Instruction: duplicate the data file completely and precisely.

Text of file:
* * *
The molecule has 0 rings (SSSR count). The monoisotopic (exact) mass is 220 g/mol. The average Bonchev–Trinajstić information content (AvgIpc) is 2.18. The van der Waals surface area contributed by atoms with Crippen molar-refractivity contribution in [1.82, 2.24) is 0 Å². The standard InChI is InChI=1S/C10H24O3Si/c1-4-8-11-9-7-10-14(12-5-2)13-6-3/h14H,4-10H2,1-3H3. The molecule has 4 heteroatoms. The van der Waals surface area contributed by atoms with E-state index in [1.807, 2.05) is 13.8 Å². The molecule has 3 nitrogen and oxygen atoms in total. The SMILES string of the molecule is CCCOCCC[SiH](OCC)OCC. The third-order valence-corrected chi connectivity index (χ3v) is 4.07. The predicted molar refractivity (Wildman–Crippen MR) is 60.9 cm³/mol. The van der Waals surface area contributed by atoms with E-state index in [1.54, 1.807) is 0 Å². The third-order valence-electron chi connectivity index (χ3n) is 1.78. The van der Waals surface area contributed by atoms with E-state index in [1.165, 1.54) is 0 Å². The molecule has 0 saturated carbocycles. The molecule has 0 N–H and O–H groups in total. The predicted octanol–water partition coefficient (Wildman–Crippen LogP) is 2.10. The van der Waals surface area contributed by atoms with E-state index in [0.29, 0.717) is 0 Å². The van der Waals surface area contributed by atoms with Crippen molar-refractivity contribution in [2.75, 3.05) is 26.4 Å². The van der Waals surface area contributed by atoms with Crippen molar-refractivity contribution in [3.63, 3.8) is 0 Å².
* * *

The molecule has 0 rings (SSSR count). The monoisotopic (exact) mass is 220 g/mol. The average Bonchev–Trinajstić information content (AvgIpc) is 2.18. The van der Waals surface area contributed by atoms with Crippen molar-refractivity contribution in [1.82, 2.24) is 0 Å². The standard InChI is InChI=1S/C10H24O3Si/c1-4-8-11-9-7-10-14(12-5-2)13-6-3/h14H,4-10H2,1-3H3. The molecule has 4 heteroatoms. The van der Waals surface area contributed by atoms with E-state index in [1.807, 2.05) is 13.8 Å². The molecule has 3 nitrogen and oxygen atoms in total. The SMILES string of the molecule is CCCOCCC[SiH](OCC)OCC. The third-order valence-corrected chi connectivity index (χ3v) is 4.07. The predicted molar refractivity (Wildman–Crippen MR) is 60.9 cm³/mol. The van der Waals surface area contributed by atoms with E-state index in [1.54, 1.807) is 0 Å². The third-order valence-electron chi connectivity index (χ3n) is 1.78. The van der Waals surface area contributed by atoms with E-state index in [1.165, 1.54) is 0 Å². The molecule has 0 saturated carbocycles. The molecule has 0 N–H and O–H groups in total. The predicted octanol–water partition coefficient (Wildman–Crippen LogP) is 2.10. The van der Waals surface area contributed by atoms with E-state index in [0.29, 0.717) is 0 Å². The van der Waals surface area contributed by atoms with Crippen molar-refractivity contribution in [2.75, 3.05) is 26.4 Å². The van der Waals surface area contributed by atoms with Crippen molar-refractivity contribution in [3.63, 3.8) is 0 Å².